First published Saturday, May 10, 2014
Yesterday, as part of my working day, I attend a monthly business networking event provided by the Innov8 Network – a business to business group initially kick started by the team at the Bridge Innovation Centre, but now co-ordinated by a small group of people drawn from the local business community. The topics being presented by two guest speakers covered the work of the Princes Trust at the Pembrokeshire Adventure Centre and the follow up to the launch of the 102.5 Radio Pembrokeshire Business Awards.
In between this however was the typical activity of a business networking event – conversation. I was talking with a gentleman who has attended the network on occasion, and with whom I have had dealings in another capacity in the last year or so. We were discussing some of the work he has undertaken, and some of the programmes he is wishing to develop, picking up on some of the challenges that various industry sectors face.
As we talked, what became apparent is that much of the training and guidance available whether in the workplace or via the education system assumes that the recipient has a base level of understanding in relation to communication to begin with. Now, in the main, a good percentage of people have some grasp of this concept, although whether it is deep enough is another matter.
Being able to communicate effectively is a core component of any relationship with another person. From the relationship between a parent and child, or that between romantic partners, to the relationship between teacher and student or boss and employee, communication or the lack of, will have a significant impact on the strength and success of that relationship. Put yourself in the shoes of a teacher, faced with a class of 30 or so teenagers. The teacher is trying to do their job, namely impart the knowledge that the curriculum laid out in front of them says they have to, with an ultimate aim of the students sitting and passing exams to achieve qualifications that will, it is hoped, equip them for a successful career. As recent news stories have shown, teaching is an increasingly difficult job in some instances, and whilst there are undoubtedly other factors contributing to the behaviour exhibited by certain students, I would suggest that a long term breakdown in communication between the ‘establishment’ and the students has played a part.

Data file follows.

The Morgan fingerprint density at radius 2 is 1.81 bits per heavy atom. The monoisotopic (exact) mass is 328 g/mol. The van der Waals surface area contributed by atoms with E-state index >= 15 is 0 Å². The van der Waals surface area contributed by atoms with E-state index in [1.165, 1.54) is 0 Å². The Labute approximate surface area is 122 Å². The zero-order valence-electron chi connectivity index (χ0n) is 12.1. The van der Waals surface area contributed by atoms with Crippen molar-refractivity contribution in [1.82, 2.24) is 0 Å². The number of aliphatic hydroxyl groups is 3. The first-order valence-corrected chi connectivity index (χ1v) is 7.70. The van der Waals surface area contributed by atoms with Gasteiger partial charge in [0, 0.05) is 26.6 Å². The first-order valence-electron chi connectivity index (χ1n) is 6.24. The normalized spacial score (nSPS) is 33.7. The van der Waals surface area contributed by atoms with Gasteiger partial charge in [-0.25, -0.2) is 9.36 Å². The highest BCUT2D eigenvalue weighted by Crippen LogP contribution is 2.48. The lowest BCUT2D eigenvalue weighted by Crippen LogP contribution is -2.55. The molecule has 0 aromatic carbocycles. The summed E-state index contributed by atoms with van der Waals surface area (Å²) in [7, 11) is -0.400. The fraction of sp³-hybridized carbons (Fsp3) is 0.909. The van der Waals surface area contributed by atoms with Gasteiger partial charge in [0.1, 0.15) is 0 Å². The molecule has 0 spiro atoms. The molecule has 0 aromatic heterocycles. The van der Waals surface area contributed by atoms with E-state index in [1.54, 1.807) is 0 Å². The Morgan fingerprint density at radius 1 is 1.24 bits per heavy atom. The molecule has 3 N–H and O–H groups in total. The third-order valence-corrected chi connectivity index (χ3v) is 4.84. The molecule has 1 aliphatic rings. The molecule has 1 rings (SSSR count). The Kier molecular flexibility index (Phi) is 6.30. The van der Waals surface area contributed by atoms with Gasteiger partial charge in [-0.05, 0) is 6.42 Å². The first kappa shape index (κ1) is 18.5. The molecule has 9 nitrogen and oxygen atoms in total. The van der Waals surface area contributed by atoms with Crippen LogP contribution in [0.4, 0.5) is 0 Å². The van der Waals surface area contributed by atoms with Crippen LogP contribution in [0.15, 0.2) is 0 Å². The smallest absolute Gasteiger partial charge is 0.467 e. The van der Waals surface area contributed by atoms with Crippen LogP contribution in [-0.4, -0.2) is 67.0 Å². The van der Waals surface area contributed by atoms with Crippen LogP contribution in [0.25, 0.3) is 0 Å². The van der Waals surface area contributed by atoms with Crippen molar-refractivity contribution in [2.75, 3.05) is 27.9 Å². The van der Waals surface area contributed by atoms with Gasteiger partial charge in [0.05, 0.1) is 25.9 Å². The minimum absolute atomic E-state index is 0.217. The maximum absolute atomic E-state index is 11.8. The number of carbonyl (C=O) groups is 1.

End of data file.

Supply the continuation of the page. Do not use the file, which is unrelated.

How can this be overcome? There is unlikely to be an instant fix. However, consider this scenario. Obviously it is important to ensure that the basics of education are maintained and established with everyone. Possibly more important however is encouraging and developing a strong set of communication skills, and by this I mean the ability to listen, understand, show interest, ask appropriate questions, ‘engage’ and respect the views and opinions of others. Respect is a core element – regardless of whether one agrees with another or not, and of course differences in opinion can make for interesting and productive discussion, respecting the views and opinions of another is crucially important. Second to this is the ability to listen, not just hear. How often have you stood talking to someone, whilst your mind has been composing the shopping list or trying to remember what time the dentist appointment is then realised that whilst you’ve heard the other person speaking, you’ve not listened to what they have said?
When you listen, and show an interest in what someone is saying, you are better placed to understand, and if you don’t you can then ask questions and develop the relationship with that person, whether it be purely for the duration of that conversation, or as part of a longer term connection. The interaction has the potential to be more positive, even if opinion and views expressed differ. Every individual has a contribution to make, and if they are given the opportunity to do so, be heard and listened to, understood and respected, in turn they will likely feel valued and appreciated and more likely to respond positively to further engagement and relationship building.
It may not always be easy to change how we communicate with others, whether face to face, by email, by phone. Initially it is about making a conscious choice to behave with more awareness of others and self, or indeed behave differently to how we have previously. Over time however new ‘habits’ are adopted and become subconscious actions. So, here is a ‘challenge’ to consider – the next conversation you have with someone, whether partner, child, colleague or a new contact you are making, try ‘tuning in’ more actively, focussing your attention on that person, listening to what they are saying, and what their body language is saying (that’s a whole other topic!), and taking a little more time to understand, question and develop that relationship.